GigaTV offers customers up to 120 TV channels in SD and HD quality as well as on-demand access to up to 69 content categories via ‌Apple TV‌. The bundle costs 9.99 euros per month for the first six months of the 24-month contract period and then 19.99 euros a month.


A one-time fee of €49.99 is charged for installation, and a two-month trial of Vodafone Premium is included in the offer. The premium pay TV package can be reserved for €9.99 per month and includes 21 additional HD channels. More details available on the GigaTV website.
Related Roundups: Apple TV, tvOS 14
Tag: Germany
Buyer's Guide: Apple TV (Don't Buy)

This article, "Vodafone Germany Provides Apple TV 4K With Every GigaTV Contract" first appeared on MacRumors.com

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Apple and Amazon Face Antitrust Scrutiny in Germany Over ‘Brandgating’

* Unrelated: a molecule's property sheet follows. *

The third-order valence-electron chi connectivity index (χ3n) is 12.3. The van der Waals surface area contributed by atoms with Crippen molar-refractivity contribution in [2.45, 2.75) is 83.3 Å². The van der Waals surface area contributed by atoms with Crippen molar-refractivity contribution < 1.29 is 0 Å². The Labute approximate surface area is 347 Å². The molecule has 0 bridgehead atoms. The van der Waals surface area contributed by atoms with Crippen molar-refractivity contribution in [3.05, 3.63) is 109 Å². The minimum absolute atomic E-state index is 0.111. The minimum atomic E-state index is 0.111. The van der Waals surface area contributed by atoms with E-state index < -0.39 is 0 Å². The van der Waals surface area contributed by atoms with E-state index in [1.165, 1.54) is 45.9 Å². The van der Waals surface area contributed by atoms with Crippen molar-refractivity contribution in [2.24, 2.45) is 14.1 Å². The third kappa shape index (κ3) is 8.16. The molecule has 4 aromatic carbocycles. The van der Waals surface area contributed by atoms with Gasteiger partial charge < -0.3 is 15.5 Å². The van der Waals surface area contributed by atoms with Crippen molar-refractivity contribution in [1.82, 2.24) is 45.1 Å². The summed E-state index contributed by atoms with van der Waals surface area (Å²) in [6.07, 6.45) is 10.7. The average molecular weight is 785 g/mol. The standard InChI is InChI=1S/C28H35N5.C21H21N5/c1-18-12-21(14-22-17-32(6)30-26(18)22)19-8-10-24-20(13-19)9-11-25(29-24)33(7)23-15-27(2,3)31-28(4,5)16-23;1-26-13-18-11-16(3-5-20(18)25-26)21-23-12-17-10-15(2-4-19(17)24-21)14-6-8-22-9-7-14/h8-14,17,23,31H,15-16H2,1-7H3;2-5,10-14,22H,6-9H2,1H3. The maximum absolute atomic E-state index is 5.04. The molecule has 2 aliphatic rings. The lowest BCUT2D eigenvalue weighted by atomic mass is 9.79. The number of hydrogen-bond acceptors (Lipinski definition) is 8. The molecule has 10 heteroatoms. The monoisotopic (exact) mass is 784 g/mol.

Apple and Amazon are set to face antitrust scrutiny in Germany over a policy that forbids independent sellers from retailing Apple products on Amazon, Bloomberg reports.

Germany’s antitrust regulator, the Federal Cartel Office, has launched a probe into Apple and Amazon over the policy of “brandgating.” The policy allows the makers of branded products, such as the iPhone, to have independent sellers removed from the retail platform, providing Amazon can sell the items instead.

“Brandgating agreements can help to protect against product piracy,” the Cartel Office said in a statement. “But such measures must be proportionate to be in line with antitrust rules and may not result in eliminating competition.”